Skift Take

Making it easier for travelers to book how they want, and simpler for travel managers to experiment with new technology solutions, has become a focus in corporate travel.

We’ve been following the consumerization of corporate travel for a while, since business travelers simply don’t leave their leisure travel habits at home.

As part of our annual set of Skift Megatrends, we took a look at the companies aiming to capitalize on the large market of business travelers who work for small or medium-size businesses. They’re bringing consumer innovations into the space faster than the large travel management companies.

This week we also spoke to BCD Travel about its new platform making it easier for startups to work with its systems. While it’s not the first travel management company to offer such a program (Concur did something similar years ago), it’s a smart move that will make it easier for travel managers to experiment with new tools.

Head below to find out more about the week in corporate travel.

If you have any feedback about the newsletter or tips, feel free to reach out via email at [email protected] or tweet me @sheivach.

— Andrew Sheivachman, Business Travel Editor

Business of Buying

Startups Go Direct to Consumers in Battle for Business Travelers: Companies have finally realized that creating happier business travelers starts with empowering them instead of ordering them around. Now the rush is on to land those road warriors as customers with the understanding that they are experienced consumers.

Millennials Are Defining the Chinese Business Travel Market: New research shows the outsized role that millennials have played in the evolution of the business travel market in China.

Wyndham Finally Joins Competitors With Discounted Loyalty Rates: When it comes to Wyndham finally offering loyalty program members discounted rates, it’s always better late than never, right?

TSA Found Record-Breaking Number of Guns at Checkpoints in 2017: More flyers are heading to the airport with their guns in tow across the U.S., and 84 percent of those found by the TSA last year were loaded. This doesn’t bode well for airport security in 2018.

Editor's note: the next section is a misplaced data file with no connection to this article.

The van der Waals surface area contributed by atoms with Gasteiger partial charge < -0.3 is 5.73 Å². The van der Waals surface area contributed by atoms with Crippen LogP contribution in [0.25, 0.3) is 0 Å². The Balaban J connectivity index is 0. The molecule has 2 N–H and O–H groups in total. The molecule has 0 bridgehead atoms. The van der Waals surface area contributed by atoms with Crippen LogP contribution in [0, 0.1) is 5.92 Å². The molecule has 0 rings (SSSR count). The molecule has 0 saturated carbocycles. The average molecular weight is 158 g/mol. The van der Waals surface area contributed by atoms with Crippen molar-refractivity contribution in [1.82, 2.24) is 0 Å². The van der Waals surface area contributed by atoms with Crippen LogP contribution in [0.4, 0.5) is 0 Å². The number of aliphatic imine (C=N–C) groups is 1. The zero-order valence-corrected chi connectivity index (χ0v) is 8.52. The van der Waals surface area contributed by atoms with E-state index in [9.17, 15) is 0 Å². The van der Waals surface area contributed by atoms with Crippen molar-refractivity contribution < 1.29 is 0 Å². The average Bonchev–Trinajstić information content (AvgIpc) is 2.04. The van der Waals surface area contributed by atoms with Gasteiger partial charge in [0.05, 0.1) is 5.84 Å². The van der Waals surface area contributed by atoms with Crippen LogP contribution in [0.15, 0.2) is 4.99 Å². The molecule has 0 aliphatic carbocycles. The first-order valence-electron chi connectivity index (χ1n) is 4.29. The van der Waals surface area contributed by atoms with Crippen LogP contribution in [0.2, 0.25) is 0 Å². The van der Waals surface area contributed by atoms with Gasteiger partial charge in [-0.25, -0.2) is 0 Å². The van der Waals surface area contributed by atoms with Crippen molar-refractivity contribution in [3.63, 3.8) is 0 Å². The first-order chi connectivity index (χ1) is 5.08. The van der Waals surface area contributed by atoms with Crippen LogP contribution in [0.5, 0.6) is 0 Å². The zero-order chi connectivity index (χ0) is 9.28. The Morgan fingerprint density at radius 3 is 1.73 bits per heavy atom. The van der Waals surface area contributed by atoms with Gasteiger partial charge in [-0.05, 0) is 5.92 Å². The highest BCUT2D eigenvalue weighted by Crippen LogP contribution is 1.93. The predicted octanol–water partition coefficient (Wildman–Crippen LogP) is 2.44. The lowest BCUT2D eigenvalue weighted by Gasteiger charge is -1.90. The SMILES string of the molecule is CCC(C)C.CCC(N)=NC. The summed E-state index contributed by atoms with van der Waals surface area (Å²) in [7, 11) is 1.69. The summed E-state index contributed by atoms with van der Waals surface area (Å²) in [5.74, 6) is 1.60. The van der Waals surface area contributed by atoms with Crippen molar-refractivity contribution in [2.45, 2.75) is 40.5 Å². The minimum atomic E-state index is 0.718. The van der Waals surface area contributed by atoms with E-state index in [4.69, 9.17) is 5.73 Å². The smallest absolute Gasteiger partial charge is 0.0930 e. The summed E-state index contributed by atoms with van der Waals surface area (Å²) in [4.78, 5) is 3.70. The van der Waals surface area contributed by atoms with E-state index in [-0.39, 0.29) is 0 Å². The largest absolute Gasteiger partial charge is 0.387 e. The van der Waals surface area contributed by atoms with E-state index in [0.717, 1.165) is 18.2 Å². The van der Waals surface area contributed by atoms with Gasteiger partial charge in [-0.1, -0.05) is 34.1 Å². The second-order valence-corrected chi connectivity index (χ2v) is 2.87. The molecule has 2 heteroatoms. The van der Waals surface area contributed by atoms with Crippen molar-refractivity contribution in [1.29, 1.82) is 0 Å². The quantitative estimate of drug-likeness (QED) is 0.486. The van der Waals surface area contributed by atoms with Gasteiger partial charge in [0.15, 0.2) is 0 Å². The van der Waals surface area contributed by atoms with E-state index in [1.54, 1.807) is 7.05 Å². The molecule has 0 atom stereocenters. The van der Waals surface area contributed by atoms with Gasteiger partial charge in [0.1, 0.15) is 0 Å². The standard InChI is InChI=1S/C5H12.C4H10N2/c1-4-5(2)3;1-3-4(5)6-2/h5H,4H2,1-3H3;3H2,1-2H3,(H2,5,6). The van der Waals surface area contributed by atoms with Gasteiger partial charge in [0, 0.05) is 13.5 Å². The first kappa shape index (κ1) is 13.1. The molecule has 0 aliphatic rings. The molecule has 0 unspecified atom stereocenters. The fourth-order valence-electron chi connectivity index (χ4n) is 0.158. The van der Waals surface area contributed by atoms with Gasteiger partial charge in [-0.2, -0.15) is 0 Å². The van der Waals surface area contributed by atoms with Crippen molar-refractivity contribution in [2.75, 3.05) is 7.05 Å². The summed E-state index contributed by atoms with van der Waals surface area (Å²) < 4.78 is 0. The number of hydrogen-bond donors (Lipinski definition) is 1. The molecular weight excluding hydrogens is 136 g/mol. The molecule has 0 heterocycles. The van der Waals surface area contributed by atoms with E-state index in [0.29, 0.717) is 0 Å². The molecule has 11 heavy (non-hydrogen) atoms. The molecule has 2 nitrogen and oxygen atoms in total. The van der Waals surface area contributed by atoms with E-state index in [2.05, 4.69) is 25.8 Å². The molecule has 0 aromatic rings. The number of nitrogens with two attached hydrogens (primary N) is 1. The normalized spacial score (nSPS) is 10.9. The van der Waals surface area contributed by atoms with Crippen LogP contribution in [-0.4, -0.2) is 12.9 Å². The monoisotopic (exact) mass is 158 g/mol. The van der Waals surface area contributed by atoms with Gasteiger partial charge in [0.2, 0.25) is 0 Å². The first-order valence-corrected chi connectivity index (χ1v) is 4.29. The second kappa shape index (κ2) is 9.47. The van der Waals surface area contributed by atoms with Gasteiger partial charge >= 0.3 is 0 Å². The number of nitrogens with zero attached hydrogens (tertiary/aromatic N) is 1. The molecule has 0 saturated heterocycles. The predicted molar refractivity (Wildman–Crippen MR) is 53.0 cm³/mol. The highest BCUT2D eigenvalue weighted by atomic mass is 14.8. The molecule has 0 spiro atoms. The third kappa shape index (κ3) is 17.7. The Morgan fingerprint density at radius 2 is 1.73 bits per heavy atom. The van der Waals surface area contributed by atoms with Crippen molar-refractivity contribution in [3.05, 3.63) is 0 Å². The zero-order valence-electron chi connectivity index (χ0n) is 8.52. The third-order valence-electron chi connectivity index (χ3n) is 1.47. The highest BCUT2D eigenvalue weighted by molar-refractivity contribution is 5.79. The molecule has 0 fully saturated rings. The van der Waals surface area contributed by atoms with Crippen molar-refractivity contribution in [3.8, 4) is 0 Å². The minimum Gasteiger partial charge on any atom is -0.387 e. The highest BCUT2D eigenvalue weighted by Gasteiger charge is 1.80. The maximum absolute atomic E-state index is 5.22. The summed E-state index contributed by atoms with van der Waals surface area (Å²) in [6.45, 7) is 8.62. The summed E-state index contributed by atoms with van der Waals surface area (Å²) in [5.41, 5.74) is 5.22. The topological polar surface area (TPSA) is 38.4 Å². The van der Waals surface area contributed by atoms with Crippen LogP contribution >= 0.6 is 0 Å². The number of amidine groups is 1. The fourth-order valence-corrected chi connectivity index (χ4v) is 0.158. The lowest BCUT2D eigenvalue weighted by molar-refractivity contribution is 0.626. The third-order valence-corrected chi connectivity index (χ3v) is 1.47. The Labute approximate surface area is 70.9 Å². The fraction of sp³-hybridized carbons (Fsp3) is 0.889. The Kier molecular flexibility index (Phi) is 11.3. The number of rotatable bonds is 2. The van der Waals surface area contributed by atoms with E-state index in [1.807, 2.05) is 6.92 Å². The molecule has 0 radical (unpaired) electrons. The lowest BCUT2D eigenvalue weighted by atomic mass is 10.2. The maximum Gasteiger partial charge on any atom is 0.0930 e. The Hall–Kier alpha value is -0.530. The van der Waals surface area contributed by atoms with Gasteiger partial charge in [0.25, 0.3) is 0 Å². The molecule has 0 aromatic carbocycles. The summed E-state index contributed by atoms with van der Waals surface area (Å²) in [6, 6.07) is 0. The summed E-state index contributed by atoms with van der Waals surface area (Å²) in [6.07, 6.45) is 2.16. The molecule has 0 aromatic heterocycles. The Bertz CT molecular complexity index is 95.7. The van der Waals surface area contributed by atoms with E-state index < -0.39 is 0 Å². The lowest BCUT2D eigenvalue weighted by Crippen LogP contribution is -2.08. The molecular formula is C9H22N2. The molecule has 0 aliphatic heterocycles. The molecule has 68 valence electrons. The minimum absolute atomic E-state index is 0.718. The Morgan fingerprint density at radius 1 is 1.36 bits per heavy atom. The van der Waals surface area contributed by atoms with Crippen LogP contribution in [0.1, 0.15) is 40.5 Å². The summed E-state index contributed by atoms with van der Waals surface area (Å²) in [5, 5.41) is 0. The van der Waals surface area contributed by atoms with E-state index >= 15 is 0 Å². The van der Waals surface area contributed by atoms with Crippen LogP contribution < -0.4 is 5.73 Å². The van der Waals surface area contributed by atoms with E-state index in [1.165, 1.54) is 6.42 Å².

Disruption + Innovation

BCD Travel Opens Its Platform for Simpler Integration With Startups: Big travel management companies usually operate with strict controls on how third-party companies can interact with their systems. This new platform from BCD Travel is a step in the right direction toward allowing travel managers to use more innovative solutions.

Airbnb Strikes Deal to Make a Bigger Hotel Push: Anyone willing to bet that you may find your favorite “mass-produced” hotel chains on Airbnb in the not-too-distant future?

Google Is One Step Closer to Its User-Centric Vision of Travel Booking: Google is making it easier for travel shoppers to find and use its flight or hotel search through some design changes rolling out in the coming weeks. Watch out, Kayak and Skyscanner. Airlines and hotels will have to pay attention, too.

Event Tech Providers Are Ready for a Data Revolution: Many event tech providers have created platforms in recent years to offer planners a set of tools with unified access to data. As the industry embraces analytics and artificial intelligence, providing useful insights that empower decision-makers, platforms will likely take on bigger importance.

Travel Buyers Say Global Distribution Systems Still Reign: For all the talk of new booking channels disrupting corporate travel, some say global distribution systems are just as relevant as ever before.


Skift Business Travel Editor Andrew Sheivachman [[email protected]] curates the Skift Corporate Travel Innovation Report. Skift emails the newsletter every Thursday.

Subscribe to Skift’s Free Corporate Travel Innovation Report


The Daily Newsletter

Our daily coverage of the global travel industry. Written by editors and analysts from across Skift’s brands.

Have a confidential tip for Skift? Get in touch

Tags: business travel, ctir

Photo credit: A Cvent event in Europe last year. Travel management companies are experimenting with ways to make it easier for their clients to use third-party services on their platforms. Cvent / Flickr

Up Next

Loading next stories